BY JOE DORMAN
With a $900 million budget shortfall dominating this year’s legislative session, many lawmakers are looking to balance the budget by cutting government spending. As advocates for children, our job at the Oklahoma Institute for Child Advocacy [OICA] is to shield Oklahoma’s youngest and most vulnerable residents from any “cost-cutting” measures that would adversely impact them and, in some cases, negatively change the trajectory of their entire lives.
One of those measures is SB 81, which seeks to lower the grade level at which a student can be suspended from school. Currently, out-of-school suspension is only allowable at the sixth grade level and above. SB 81 would allow children as early as third grade [only eight or nine years old] to be suspended. In addition, the bill would reduce the requirements for counseling programs available to these children, who are the ones who need it the most.
If you’re pinching pennies, this bill helps save money by kicking young kids out of class, reducing their services, and getting the state off-the-hook for paying to educate and counsel them.
If, however, you are trying to educate a generation of children to become productive adults, it undermines that goal in almost every way. In fact, in the long term, it will probably also cost the state more money, fueling the “school to prison pipeline,” as children who can’t make it in school turn to antisocial behavior and crime. It will also negatively impact children with special needs and children of color.
SB 81 allows children to be suspended from school and sent home for up to two semesters at a pivotal time in their education, when they need to be learning foundational skills that will have lifelong importance. The third grade has been documented as a pivotal school year for a child’s academic success or failure. This is the year children are required to pass the state mandated reading proficiency test. If the test is not passed, a student is required to repeat the third grade.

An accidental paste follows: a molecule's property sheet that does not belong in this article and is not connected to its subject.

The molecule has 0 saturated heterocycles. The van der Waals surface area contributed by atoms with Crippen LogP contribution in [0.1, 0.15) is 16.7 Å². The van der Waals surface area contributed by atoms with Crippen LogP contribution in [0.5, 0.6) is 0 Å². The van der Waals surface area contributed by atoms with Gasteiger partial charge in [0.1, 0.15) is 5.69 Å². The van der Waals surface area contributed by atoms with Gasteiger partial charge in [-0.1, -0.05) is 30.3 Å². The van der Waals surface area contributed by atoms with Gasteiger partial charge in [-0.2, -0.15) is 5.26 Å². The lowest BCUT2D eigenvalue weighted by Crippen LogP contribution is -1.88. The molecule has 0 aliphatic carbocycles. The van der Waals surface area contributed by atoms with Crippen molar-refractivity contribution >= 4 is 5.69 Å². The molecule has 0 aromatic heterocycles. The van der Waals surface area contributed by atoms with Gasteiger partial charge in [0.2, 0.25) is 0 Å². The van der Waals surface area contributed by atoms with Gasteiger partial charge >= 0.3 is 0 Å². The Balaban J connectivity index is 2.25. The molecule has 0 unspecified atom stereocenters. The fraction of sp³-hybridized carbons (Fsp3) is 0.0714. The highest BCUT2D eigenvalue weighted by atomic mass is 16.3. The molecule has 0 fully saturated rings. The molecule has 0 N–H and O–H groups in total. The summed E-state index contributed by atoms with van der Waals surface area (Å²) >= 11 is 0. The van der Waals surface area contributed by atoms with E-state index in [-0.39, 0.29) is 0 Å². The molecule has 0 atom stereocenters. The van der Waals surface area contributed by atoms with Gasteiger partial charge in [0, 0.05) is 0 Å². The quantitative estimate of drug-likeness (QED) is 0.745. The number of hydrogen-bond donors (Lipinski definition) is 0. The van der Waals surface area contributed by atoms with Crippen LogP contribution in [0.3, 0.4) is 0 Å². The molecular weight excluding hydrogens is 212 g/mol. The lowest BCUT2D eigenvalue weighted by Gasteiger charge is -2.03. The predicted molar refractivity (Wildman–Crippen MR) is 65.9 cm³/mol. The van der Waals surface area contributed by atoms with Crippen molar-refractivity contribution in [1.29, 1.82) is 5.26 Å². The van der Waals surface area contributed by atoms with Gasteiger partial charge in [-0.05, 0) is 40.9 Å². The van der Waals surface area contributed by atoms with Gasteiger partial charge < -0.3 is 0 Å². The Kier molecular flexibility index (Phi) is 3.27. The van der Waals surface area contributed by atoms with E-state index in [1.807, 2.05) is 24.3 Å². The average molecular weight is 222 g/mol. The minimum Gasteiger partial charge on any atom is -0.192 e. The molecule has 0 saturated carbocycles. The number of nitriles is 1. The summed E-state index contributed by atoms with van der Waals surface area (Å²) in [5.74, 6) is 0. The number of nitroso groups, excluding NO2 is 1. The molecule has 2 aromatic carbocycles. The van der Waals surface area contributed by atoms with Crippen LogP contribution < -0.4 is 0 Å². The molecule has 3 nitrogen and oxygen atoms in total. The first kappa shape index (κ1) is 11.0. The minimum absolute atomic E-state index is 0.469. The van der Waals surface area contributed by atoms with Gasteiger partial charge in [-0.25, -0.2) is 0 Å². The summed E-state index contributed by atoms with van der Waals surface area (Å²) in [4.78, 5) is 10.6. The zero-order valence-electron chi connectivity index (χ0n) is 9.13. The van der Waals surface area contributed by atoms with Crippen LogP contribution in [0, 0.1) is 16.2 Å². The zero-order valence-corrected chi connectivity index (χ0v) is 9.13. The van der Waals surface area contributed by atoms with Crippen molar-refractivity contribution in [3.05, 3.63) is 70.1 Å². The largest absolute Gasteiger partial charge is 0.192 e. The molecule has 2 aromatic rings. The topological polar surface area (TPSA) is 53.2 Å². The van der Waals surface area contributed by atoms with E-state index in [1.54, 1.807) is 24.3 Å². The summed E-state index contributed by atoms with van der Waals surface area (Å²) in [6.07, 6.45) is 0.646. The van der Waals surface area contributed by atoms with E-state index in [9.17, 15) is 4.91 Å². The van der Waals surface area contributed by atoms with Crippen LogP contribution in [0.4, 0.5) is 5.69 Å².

Suspending a child during or right before this critical year vastly undermines their chances to develop the skills they need to pass this test.
Furthermore, children forced out of school for disruptive behavior may be being sent back to the source of their stress, trauma, and unhappiness. Children who act out are often reacting to negative influences in their home environment. Stigmatized and failing academically, these children are far less likely to graduate high school, and high school dropouts are eight times more likely to be incarcerated than their peers. Oklahoma voters just passed sweeping criminal justice reforms at the ballot box; this bill is likely to undermine the success of those changes.
Students with disabilities also have a lot to lose. These students are twice as likely to receive an out-of-school suspension as non-disabled students, according to the data collected by the U.S. Department of Education. Children most vulnerable to suspension, those who act out and misbehave in class, often have learning disabilities and emotional or mental health needs. The only way to help these students prepare for an independent life is to provide them opportunities through education.
There are solutions to early behavioral issues that help children; suspension isn’t one of them. Please share that message with your legislator and ask them to vote “no” on SB 81.
– Joe Dorman is chief executive officer of the Oklahoma Institute for Child Advocacy